This week's book giveaway is in the OO, Patterns, UML and Refactoring forum. We're giving away four copies of Refactoring for Software Design Smells: Managing Technical Debt and have Girish Suryanarayana, Ganesh Samarthyam & Tushar Sharma on-line! See this thread for details.
How did you become interested in JavaFX? What were your main reasons for writing the Essential JavaFX book?
Considering that there are some books already out there that cover JavaFX, and that other books are being published soon I would be interested to know what your book brings to the table. What does your book cover that is not covered in the other books?
Good questions! Sun Microsystems approached us and asked us to write a book about JavaFX based on our previous book authoring projects (Assemble the Social web with zembly, Java Studio Creator Field Guide, and EJB Components). It's our opinion that Sun has a huge interest in the success of JavaFX and additional books not only help people get up to speed with a new technology, but also help build interest in the topic.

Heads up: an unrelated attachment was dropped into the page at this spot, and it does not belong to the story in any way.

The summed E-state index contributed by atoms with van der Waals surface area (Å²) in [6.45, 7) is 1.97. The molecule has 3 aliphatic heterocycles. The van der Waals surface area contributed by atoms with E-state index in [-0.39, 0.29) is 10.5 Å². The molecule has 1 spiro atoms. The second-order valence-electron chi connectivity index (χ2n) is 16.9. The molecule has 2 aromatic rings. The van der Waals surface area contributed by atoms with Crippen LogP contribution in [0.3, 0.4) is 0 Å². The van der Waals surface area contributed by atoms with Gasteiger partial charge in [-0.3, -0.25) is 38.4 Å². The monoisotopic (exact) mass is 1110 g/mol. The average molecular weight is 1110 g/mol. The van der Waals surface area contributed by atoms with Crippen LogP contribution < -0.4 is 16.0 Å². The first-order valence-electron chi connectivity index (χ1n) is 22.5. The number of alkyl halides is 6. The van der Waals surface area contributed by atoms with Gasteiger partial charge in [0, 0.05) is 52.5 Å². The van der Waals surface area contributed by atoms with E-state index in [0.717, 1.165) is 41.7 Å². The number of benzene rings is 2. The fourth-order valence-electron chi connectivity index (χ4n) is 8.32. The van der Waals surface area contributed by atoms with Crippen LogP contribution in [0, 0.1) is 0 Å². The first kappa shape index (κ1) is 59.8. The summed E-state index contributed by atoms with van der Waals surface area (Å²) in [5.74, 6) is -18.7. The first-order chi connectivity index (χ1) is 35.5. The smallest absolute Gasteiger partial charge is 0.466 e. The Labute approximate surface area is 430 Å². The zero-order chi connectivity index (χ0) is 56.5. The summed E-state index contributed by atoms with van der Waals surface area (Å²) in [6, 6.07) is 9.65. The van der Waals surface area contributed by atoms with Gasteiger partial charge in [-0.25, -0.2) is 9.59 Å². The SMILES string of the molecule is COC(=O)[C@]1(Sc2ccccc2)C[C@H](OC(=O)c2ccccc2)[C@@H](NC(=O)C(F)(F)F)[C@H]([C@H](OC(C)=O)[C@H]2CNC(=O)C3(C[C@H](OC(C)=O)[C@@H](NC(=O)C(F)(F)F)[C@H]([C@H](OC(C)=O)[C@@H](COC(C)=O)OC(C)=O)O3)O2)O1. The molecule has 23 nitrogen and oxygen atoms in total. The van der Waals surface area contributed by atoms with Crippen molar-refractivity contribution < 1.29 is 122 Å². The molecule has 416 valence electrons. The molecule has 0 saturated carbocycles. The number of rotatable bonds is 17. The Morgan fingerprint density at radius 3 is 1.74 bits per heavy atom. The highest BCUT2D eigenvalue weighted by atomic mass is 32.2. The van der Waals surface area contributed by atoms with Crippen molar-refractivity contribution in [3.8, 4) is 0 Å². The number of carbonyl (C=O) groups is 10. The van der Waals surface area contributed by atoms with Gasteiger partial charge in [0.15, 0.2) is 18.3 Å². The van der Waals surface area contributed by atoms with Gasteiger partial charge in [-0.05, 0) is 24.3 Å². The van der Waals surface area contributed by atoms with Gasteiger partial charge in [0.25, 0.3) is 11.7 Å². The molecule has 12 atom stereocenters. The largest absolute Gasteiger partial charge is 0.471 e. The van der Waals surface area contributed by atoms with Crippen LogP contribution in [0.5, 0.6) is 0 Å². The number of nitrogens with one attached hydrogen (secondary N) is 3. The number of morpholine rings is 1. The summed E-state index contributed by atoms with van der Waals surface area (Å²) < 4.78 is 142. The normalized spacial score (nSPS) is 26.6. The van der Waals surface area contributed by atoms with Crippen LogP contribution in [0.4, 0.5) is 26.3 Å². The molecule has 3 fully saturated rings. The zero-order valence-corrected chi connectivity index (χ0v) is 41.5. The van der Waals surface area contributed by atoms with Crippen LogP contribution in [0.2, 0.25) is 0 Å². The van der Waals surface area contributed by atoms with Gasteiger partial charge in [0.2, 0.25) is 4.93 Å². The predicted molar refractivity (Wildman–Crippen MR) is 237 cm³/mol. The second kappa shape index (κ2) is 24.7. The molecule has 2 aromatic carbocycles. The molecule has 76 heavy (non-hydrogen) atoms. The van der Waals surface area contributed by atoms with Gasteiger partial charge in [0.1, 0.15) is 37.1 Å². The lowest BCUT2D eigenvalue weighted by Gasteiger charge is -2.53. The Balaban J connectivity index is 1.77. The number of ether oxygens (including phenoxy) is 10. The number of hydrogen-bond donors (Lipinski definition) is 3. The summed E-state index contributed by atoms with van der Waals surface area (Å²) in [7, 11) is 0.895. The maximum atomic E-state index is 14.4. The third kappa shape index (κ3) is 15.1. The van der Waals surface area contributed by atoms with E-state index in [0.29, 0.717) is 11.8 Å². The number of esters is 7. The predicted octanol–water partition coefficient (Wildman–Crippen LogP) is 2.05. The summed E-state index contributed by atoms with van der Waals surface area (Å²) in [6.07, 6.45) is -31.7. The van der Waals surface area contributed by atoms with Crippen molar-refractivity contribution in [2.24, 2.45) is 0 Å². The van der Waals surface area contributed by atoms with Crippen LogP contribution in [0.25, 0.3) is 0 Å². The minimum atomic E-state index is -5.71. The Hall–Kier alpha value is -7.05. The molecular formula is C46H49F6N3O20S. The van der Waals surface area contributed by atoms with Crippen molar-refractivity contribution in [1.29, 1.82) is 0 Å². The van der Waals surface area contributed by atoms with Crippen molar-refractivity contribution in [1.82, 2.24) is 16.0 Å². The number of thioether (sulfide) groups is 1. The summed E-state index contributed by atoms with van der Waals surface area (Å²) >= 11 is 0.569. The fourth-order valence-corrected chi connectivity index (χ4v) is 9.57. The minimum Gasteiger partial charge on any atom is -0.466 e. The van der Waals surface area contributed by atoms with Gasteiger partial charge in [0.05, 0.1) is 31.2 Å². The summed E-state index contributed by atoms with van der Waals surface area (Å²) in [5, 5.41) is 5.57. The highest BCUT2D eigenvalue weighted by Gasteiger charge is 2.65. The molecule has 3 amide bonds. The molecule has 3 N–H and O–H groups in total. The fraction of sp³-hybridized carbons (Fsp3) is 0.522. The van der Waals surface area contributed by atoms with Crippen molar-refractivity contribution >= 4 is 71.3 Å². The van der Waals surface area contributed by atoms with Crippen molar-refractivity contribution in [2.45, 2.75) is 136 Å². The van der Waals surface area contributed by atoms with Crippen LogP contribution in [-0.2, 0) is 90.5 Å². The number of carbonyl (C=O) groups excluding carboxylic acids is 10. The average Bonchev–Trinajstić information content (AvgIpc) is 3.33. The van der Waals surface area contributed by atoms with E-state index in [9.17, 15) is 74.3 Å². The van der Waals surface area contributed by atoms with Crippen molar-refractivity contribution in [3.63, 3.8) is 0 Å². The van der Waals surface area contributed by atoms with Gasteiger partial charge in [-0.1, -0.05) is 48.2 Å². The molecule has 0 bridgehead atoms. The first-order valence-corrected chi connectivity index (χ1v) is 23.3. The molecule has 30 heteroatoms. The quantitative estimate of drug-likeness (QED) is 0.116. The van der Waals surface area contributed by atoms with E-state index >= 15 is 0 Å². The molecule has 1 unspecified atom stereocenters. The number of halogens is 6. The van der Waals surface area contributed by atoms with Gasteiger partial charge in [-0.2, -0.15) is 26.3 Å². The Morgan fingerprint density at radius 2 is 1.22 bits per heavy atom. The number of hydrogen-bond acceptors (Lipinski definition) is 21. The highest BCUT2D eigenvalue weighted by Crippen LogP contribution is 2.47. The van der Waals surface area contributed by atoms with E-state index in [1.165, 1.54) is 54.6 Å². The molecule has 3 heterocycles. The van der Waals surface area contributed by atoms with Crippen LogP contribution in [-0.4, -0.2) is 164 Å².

Before accepting this project, we spent several weeks experimenting with JavaFX. We didn't just like what we saw, we were enthusiastic. We found JavaFX to be interesting, fun, and hugely productive. We jumped in and starting creating example applications.
Yes there are several JavaFX books out there. We had 2 main goals for our book: Have it be as current as possible and have it ready for JavaOne in June 09. We worked directly with several key engineers on the JavaFX team so that our language chapter would be current with 1.2 (e.g., mixin inheritance) and all of our examples were ported to 1.2 as soon as that system was available. We also wanted to cover as many of the new JavaFX UI controls (I think we got most of them) and the new graphic properties such as layoutY and layoutX. We also show the new layout components.
We wanted to provide interesting examples. We've posted some of these on our website; take a look: Essential JavaFX Examples.